For what may be a clearer understanding of this, imagine that you are standing in a room with a Zombie and a chair. There is a PA speaker in one of the walls of the room, through which the words “Sit down in the chair” are transmitted. For you, this is a simple command to abide; when the words are transmitted through the speaker, their vibrations strike your ears, which represent them as electrical impulses to the temporal lobe. From there, the temporal lobe represents the earlier impulses to the rest of the brain in the form of other impulses, eventually causing you to look at the chair, walk over to it, and sit down. For the Zombie, this is more difficult. The Zombie’s ears receive the same vibrations as yours, and transmit the same electrical impulses; however, for the Zombie to be a Zombie, its temporal lobe cannot represent these electrical impulses. For this to happen would be for the Zombie to experience aural qualitative terms, because the part of its brain responsible for establishing an aural reality would be operative, which in turn would realize that there is “something that it is like to be a Zombie”. Of course, you are as subject to physics as the Zombie was – but for you, there is a necessary ontological coordination between the processes of your brain and the qualitative terms of “hearing”.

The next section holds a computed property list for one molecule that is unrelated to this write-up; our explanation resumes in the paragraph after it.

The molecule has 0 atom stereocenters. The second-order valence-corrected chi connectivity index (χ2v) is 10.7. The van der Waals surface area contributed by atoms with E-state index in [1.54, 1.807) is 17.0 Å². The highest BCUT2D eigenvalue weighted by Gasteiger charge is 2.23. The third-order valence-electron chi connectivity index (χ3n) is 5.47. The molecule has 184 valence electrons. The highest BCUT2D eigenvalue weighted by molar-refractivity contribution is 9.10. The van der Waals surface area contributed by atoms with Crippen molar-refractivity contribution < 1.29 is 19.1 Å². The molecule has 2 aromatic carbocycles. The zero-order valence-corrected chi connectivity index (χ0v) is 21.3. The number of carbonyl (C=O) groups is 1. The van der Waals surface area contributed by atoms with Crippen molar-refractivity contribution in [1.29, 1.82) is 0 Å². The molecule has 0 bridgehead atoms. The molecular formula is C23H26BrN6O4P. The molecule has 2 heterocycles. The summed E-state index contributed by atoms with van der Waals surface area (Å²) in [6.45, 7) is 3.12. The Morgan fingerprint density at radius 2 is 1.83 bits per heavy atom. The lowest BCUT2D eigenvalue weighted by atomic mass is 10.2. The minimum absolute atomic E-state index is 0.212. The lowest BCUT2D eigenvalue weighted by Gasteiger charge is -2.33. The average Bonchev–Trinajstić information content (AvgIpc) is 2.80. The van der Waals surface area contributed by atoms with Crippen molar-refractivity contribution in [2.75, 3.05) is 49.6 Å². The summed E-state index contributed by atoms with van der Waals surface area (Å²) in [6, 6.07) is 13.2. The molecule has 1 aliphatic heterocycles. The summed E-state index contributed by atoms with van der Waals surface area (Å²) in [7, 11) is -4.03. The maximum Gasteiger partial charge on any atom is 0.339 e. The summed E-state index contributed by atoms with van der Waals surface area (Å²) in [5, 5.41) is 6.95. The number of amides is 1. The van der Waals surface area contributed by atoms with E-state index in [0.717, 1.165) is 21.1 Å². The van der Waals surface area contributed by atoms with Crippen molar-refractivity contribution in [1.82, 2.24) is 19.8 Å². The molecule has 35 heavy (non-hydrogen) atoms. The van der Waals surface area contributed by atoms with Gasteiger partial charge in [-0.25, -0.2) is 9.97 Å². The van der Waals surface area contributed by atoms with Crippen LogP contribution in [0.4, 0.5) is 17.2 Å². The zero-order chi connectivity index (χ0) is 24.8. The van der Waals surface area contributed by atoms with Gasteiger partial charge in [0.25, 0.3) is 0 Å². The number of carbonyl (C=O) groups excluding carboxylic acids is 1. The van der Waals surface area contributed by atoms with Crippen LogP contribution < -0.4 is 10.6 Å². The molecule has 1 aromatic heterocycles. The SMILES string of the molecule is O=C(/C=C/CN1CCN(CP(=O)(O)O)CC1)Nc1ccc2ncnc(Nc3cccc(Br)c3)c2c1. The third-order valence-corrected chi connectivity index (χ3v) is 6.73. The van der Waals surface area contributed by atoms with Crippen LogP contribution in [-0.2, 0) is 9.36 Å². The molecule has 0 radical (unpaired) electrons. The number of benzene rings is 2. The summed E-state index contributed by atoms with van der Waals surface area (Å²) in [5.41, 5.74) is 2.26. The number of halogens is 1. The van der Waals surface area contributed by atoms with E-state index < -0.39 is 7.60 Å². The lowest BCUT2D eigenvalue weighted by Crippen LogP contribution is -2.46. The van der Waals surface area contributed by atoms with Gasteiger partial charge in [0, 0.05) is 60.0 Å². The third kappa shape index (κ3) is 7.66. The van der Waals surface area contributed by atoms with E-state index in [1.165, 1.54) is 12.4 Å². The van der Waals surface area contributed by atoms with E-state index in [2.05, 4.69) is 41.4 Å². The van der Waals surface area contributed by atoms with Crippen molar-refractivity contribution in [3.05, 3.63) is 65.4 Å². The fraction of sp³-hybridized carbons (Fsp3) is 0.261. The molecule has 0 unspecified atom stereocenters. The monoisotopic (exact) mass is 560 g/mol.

An even simpler, though maybe less helpful version of the story replaces your presence in the room with an ant’s. An ant does not have ears, but senses vibration through its legs; so when “Sit down in the chair” comes through the speaker, its sensation by the ant’s legs gives the ant “something that it is like” to be the ant at that moment; similarly, for the Zombie to hear through its ears there must be “something that it is like to be the Zombie” at that moment, a distinct sensory reality from, say, the ant’s. But of course the Zombie cannot functionally hear, because it lacks the ability to represent aural sensations with qualitative feels.
*It should be noted that I use the term "qualitative term" rather than "quale" to realize the difference between a totally non-physical property and an ontologically physical property, respectively.